"The malfunction monitoring sensor is connected to a signal processing unit which contains stored threshold values for ignitable dust concentrations and/or advance warning threshold values and/or slope (gradient) values.

"The term 'signal processing unit' denotes a signal-processing and control unit with a memory. Preferably, this is the signal processing unit of the aspirating smoke detector system. It can also be integrated into the filter monitoring unit separate from the aspirating smoke detector system.

"The threshold value for an explosive wood dust concentration for instance is more than 30 g of dust per cubic meter of air with the corresponding range of particle sizes. It can, however, be advantageous to specify values below the explosive concentration, for example, early warning thresholds of 90%, or 80% or 70% of the explosive dust concentration.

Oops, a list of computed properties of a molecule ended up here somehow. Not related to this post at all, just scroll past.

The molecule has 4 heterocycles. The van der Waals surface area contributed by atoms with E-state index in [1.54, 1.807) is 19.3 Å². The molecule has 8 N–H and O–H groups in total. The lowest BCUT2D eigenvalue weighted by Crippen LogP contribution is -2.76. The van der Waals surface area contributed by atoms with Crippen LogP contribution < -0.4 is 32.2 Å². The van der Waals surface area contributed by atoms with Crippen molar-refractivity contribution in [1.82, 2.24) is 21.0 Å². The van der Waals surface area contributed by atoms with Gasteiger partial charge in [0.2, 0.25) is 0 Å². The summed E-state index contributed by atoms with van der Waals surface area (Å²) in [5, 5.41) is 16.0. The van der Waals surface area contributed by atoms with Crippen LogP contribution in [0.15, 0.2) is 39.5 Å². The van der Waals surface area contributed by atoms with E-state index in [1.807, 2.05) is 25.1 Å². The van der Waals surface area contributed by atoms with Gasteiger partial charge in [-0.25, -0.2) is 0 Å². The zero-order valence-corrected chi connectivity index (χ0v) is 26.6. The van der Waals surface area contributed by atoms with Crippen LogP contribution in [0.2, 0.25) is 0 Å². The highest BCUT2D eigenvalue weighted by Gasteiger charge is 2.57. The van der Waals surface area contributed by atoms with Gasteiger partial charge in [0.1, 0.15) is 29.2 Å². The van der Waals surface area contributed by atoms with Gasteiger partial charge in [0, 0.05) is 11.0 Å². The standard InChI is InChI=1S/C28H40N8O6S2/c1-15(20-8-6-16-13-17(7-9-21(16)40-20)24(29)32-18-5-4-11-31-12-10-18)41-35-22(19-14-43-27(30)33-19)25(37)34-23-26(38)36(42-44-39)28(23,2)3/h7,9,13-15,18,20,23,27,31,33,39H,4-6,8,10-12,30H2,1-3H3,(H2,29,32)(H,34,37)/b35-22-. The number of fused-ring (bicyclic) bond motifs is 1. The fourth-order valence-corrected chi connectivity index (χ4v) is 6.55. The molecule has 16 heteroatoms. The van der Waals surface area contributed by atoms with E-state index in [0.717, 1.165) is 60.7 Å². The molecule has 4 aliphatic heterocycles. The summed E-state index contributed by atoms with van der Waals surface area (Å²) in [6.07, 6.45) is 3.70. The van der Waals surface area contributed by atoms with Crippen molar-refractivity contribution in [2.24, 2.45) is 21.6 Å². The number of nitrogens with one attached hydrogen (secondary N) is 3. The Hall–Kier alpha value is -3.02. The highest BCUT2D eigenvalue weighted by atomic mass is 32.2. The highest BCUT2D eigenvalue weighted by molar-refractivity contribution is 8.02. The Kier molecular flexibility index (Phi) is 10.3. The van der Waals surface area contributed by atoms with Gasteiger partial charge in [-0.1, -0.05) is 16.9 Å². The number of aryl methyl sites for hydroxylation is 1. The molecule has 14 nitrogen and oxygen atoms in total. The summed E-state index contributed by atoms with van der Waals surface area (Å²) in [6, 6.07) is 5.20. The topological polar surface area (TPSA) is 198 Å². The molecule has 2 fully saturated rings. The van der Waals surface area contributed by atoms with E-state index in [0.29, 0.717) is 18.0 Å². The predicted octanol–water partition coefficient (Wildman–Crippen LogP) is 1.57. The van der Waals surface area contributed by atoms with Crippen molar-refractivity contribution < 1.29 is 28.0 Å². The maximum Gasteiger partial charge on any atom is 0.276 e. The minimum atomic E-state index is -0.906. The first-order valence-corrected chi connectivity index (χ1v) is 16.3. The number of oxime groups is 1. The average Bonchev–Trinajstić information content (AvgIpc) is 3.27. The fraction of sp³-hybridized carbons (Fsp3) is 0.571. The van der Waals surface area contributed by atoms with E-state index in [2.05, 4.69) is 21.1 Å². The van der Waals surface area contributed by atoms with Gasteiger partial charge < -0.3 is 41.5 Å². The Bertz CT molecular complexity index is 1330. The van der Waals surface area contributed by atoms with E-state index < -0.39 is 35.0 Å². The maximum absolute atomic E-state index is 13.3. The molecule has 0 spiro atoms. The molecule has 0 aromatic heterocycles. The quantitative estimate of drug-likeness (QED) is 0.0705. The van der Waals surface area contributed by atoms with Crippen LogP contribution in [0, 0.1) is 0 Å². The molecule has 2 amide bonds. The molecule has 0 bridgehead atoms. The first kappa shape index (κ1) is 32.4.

"In addition, it is advantageous to specify maximum levels for changes in the increase of dust concentration (threshold slope (gradient) values), especially in the case of sudden sharp increases. A sudden sharp increase in dust concentration is measurable when a sudden leak or an isolated or complete rupture of the filter occurs. This is regarded as a malfunction and the filter is no longer capable of functioning.

"It can be advantageous to use a combination of threshold concentration values and threshold values of the slope change to generate a malfunction signal.